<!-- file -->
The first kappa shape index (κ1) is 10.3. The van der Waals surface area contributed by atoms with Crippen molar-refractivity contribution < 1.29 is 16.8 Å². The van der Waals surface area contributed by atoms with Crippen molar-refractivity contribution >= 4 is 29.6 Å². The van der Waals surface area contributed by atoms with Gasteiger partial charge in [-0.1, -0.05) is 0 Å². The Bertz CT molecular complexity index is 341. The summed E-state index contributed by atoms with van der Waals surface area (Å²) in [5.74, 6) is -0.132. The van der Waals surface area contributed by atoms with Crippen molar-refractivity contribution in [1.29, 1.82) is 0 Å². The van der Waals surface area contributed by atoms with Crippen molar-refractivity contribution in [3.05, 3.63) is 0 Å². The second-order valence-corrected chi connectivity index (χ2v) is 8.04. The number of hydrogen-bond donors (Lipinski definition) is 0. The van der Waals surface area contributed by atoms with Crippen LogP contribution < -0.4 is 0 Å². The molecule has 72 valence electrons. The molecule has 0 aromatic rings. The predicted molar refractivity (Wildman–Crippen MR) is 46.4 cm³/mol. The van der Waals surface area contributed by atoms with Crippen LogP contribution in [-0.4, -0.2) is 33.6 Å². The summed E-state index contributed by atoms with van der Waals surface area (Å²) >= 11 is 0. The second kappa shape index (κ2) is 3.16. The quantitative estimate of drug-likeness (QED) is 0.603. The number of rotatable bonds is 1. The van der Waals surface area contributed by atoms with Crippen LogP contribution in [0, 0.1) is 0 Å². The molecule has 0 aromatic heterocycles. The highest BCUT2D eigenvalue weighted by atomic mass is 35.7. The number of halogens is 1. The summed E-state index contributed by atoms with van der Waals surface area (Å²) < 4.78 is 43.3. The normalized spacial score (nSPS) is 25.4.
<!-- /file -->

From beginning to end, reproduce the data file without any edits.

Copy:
The first kappa shape index (κ1) is 10.3. The van der Waals surface area contributed by atoms with Crippen molar-refractivity contribution < 1.29 is 16.8 Å². The van der Waals surface area contributed by atoms with Crippen molar-refractivity contribution >= 4 is 29.6 Å². The van der Waals surface area contributed by atoms with Gasteiger partial charge in [-0.1, -0.05) is 0 Å². The Bertz CT molecular complexity index is 341. The summed E-state index contributed by atoms with van der Waals surface area (Å²) in [5.74, 6) is -0.132. The van der Waals surface area contributed by atoms with Crippen molar-refractivity contribution in [1.29, 1.82) is 0 Å². The van der Waals surface area contributed by atoms with Crippen molar-refractivity contribution in [3.05, 3.63) is 0 Å². The second-order valence-corrected chi connectivity index (χ2v) is 8.04. The number of hydrogen-bond donors (Lipinski definition) is 0. The van der Waals surface area contributed by atoms with Crippen LogP contribution < -0.4 is 0 Å². The molecule has 72 valence electrons. The molecule has 0 aromatic rings. The predicted molar refractivity (Wildman–Crippen MR) is 46.4 cm³/mol. The van der Waals surface area contributed by atoms with Crippen LogP contribution in [-0.4, -0.2) is 33.6 Å². The summed E-state index contributed by atoms with van der Waals surface area (Å²) >= 11 is 0. The second kappa shape index (κ2) is 3.16. The quantitative estimate of drug-likeness (QED) is 0.603. The number of rotatable bonds is 1. The van der Waals surface area contributed by atoms with Crippen LogP contribution in [0, 0.1) is 0 Å². The molecule has 0 aromatic heterocycles. The highest BCUT2D eigenvalue weighted by atomic mass is 35.7. The number of halogens is 1. The summed E-state index contributed by atoms with van der Waals surface area (Å²) < 4.78 is 43.3. The normalized spacial score (nSPS) is 25.4.